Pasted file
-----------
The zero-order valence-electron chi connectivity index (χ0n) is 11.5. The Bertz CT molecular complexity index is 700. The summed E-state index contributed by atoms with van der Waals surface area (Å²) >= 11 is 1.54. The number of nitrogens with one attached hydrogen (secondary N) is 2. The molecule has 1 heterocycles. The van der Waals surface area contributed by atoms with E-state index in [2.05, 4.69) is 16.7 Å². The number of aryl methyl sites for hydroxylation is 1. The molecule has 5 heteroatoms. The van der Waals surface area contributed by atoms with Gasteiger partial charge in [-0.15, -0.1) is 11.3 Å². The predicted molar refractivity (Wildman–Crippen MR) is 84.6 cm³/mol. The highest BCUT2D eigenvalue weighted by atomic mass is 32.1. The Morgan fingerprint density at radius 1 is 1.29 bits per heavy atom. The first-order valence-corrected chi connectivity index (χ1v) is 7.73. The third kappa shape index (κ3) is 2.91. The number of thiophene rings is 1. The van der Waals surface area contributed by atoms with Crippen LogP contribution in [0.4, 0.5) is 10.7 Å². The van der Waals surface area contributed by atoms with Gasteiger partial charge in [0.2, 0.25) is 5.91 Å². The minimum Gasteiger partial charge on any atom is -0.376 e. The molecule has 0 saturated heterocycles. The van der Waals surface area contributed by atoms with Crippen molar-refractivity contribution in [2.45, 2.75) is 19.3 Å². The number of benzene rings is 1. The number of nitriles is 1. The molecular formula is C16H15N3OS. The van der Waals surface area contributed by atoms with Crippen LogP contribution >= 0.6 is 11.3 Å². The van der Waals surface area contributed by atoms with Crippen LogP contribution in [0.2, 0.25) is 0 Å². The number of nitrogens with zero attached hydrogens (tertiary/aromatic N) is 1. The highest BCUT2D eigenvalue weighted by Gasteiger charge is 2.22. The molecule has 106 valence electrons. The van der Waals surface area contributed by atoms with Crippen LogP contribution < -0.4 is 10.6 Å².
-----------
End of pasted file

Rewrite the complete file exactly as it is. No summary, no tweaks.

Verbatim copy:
The zero-order valence-electron chi connectivity index (χ0n) is 11.5. The Bertz CT molecular complexity index is 700. The summed E-state index contributed by atoms with van der Waals surface area (Å²) >= 11 is 1.54. The number of nitrogens with one attached hydrogen (secondary N) is 2. The molecule has 1 heterocycles. The van der Waals surface area contributed by atoms with E-state index in [2.05, 4.69) is 16.7 Å². The number of aryl methyl sites for hydroxylation is 1. The molecule has 5 heteroatoms. The van der Waals surface area contributed by atoms with Gasteiger partial charge in [-0.15, -0.1) is 11.3 Å². The predicted molar refractivity (Wildman–Crippen MR) is 84.6 cm³/mol. The highest BCUT2D eigenvalue weighted by atomic mass is 32.1. The Morgan fingerprint density at radius 1 is 1.29 bits per heavy atom. The first-order valence-corrected chi connectivity index (χ1v) is 7.73. The third kappa shape index (κ3) is 2.91. The number of thiophene rings is 1. The van der Waals surface area contributed by atoms with Crippen LogP contribution in [0.4, 0.5) is 10.7 Å². The van der Waals surface area contributed by atoms with Gasteiger partial charge in [0.2, 0.25) is 5.91 Å². The minimum Gasteiger partial charge on any atom is -0.376 e. The molecule has 0 saturated heterocycles. The van der Waals surface area contributed by atoms with Crippen molar-refractivity contribution in [2.45, 2.75) is 19.3 Å². The number of benzene rings is 1. The number of nitriles is 1. The molecular formula is C16H15N3OS. The van der Waals surface area contributed by atoms with Crippen LogP contribution >= 0.6 is 11.3 Å². The van der Waals surface area contributed by atoms with Crippen LogP contribution in [0.2, 0.25) is 0 Å². The number of nitrogens with zero attached hydrogens (tertiary/aromatic N) is 1. The highest BCUT2D eigenvalue weighted by Gasteiger charge is 2.22. The molecule has 106 valence electrons. The van der Waals surface area contributed by atoms with Crippen LogP contribution < -0.4 is 10.6 Å².